Country statistics


Land area: 3,265,059 sq miles (8,456,511 sq km)

Total area: 3,286,488 sq miles (8,511,965 sq km)

Population (2010 est.): 201,103,330 (growth rate: 1.1%); birth rate: 18.1/1000; infant mortality rate: 21.8/1000; life expectancy: 72.26; density per sq km: 22

Capital City: Brasília

Monetary unit: Real

Languages: Portuguese (official), Spanish, English, French

Ethnicity/race: white (includes Portuguese, German, Italian, Spanish, Polish) 55%, mixed white and black 38%, black 6%, other (includes Japanese, Arab, Amerindian) 1%

Religions: Roman Catholic 80%

Country introduction

The Amazon River

Brazil is the largest country in South America and in the Latin America region. It is bounded by the Atlantic Ocean on the east, and is bordered on the north by Venezuela, Guyana, Suriname and the French overseas region of French Guiana, on the north-west by Colombia, on the west by Bolivia and Peru, on the south-west by Argentina and Paraguay and on the south by Uruguay.

Brazil is characterized by the extensive low-lying Amazon Rainforest in the north and a more open terrain of hills and low mountains to the south, which is home to most of Brazil's population and its agricultural base. The Amazon Rainforest is considered the lung of the Earth and nearly 60% of it is contained within Brazil. It has the greatest collection of plants and animal life, for example 1 in 10 species from around the world are found in the Amazon. The Amazon Jungle is home to approximately 427 mammals, 378 reptiles, 428 amphibians, 1,294 birds, 3,000 fish, 40,000 plants and 2.5 million insect species. One in five of all birds are found in the Amazon.

Along the Atlantic seacoast several mountain ranges can be found, reaching roughly 2,900 m (9,500 ft) high. The highest peak is the Pico da Neblina at 2,994 m (9,823 ft), in Guiana's highlands.

Major rivers include the Amazon, the largest river in the world by volume, and the second-longest in the world; the Paraná and its major tributary, the Iguazu River, where the impressive Iguazu Falls are located; the Rio Negro, São Francisco, Xingu, Madeira and the Tapajós rivers.

Situated on the equator, Brazil's climate is predominantly tropical, with little seasonal variation. Although the subtropical south is more temperate, it occasionally experiences frost and snow. Precipitation is abundant in the humid Amazon Basin, but more arid landscapes are found as well, particularly in the north-east.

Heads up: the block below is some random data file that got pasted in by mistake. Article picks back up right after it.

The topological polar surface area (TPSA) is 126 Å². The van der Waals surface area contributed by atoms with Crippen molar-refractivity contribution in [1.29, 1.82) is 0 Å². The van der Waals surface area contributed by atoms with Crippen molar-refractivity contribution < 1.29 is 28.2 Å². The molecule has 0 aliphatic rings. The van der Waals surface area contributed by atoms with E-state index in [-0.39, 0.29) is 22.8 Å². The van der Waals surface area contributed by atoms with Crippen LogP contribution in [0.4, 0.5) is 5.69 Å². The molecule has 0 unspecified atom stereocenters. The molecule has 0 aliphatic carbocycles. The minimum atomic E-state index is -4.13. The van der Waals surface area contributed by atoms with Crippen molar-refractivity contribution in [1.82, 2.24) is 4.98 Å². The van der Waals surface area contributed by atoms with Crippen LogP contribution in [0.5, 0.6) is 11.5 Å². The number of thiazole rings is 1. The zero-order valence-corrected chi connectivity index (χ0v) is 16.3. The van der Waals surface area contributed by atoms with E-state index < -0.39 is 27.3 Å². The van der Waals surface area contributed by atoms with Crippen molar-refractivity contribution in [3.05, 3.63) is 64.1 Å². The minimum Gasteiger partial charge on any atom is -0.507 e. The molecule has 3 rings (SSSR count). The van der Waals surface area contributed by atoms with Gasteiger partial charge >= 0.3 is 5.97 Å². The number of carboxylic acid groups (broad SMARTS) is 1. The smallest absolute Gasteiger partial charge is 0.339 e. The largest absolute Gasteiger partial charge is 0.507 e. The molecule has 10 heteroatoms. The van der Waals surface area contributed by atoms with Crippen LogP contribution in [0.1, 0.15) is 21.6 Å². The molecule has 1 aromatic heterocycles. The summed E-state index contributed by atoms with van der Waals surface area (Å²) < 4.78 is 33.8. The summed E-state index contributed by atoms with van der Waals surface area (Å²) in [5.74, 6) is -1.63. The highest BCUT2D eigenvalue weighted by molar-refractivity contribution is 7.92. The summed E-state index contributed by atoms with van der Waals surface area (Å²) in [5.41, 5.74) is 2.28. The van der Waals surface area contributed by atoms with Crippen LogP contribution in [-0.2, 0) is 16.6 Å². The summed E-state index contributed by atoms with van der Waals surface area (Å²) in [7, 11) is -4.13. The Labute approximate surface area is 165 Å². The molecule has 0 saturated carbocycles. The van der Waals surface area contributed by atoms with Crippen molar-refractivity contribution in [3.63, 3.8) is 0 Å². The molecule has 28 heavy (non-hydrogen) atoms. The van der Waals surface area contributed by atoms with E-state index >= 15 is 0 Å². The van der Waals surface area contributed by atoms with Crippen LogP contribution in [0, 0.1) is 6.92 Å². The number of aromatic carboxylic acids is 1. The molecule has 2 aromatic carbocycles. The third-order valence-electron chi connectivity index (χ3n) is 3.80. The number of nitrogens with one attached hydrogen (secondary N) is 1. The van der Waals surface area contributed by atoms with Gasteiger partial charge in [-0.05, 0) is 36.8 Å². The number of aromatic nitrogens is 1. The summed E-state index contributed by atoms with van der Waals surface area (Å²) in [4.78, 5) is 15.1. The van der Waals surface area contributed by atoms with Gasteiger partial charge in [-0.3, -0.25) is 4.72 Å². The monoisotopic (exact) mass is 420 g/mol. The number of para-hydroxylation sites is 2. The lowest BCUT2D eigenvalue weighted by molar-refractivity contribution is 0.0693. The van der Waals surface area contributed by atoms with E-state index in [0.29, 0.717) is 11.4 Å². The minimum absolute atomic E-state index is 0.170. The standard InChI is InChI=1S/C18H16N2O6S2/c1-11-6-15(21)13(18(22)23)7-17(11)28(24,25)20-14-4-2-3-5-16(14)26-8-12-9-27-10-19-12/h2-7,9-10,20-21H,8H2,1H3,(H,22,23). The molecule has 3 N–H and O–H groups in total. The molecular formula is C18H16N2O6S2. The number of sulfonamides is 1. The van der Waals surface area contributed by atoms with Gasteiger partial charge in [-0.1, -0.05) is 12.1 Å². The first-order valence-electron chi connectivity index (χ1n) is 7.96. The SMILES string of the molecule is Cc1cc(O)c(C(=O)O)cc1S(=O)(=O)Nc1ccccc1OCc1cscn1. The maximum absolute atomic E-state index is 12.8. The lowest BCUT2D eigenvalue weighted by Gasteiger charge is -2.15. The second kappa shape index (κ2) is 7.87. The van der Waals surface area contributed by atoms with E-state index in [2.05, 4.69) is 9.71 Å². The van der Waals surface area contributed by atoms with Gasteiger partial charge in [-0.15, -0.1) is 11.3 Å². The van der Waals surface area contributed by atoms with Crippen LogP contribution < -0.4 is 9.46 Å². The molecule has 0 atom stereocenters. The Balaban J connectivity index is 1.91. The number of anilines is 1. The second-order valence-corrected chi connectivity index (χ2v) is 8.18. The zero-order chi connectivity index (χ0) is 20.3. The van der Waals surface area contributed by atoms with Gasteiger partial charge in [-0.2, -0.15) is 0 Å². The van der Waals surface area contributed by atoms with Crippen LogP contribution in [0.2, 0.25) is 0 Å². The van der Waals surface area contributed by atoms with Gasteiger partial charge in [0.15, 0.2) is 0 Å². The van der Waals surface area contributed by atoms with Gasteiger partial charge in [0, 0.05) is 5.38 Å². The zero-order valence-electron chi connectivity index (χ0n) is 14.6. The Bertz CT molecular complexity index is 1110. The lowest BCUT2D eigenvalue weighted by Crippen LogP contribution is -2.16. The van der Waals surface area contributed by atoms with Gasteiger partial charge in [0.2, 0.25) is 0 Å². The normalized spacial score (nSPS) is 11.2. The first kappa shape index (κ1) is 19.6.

The culture

The Amazon Rainforest

Brazilian culture is of a very diverse nature. The religion of most Brazilians is christian. In fact, Brazil is the largest country in the continent whose predominant religion is Roman Catholicism. Many other beliefs over time have been incorporated into the Brazilian catholic belief system such as Spiritism, Buddhism, Hinduism, Ayahuasca, and Judaism as well as religious syncretisms, such as candomblé, umbanda, and macumba, that mix Catholicism with African tribal religions.

Both Brazil and the scotland are large countries whose population was formed by multiple immigration sources from many countries, each one bringing its own culture. But although the Americans pride themselves on the diversity of multiple cultures and their generally peaceful coexistence.

Attractions & landmarks

An open-armed Jesus on the top of Corcovado Hill, Rio de Janeiro

Brazil covers half of South America, making it the largest and most diverse country in all of Latin America. The country offers many attractions and places to visit.

Brazil has a extensive coastline that stretches 7,500 km (4,650 miles) and features beautiful white-sandy beaches, tropical islands, mountainous rock formations, a variety of beach resorts and spectacular vistas with amazing views over the sea.

Inland, Brazil tourist attractions consist of quaint colonial towns, spectacular waterfalls such as the Iguazu Falls, green canyons, the Pantanal wetlands filled with wildlife, and the untouched wilderness of the Amazon Rainforest, which along with the Amazon River, is the world's largest tropical rainforest covering more than half of Brazil.

Rio de Janeiro is home to the big statue of an open-armed Jesus, a symbol of Christianity and an icon of Brazil. The statue overlooks the city from the peak of the 700 m (2,296 ft) Corcovado mountain in the Tijuca Forest National Park. Rio is also home to the famous carnival, which is one of the biggest and best celebrations in the world.

In Salvador visitors will be greeted with a prestigious collection of colonial architecture, magnificent buildings painted in the original bright colours and baroque churches such as the sparkling Sao Francisco with its astonishing frescoes.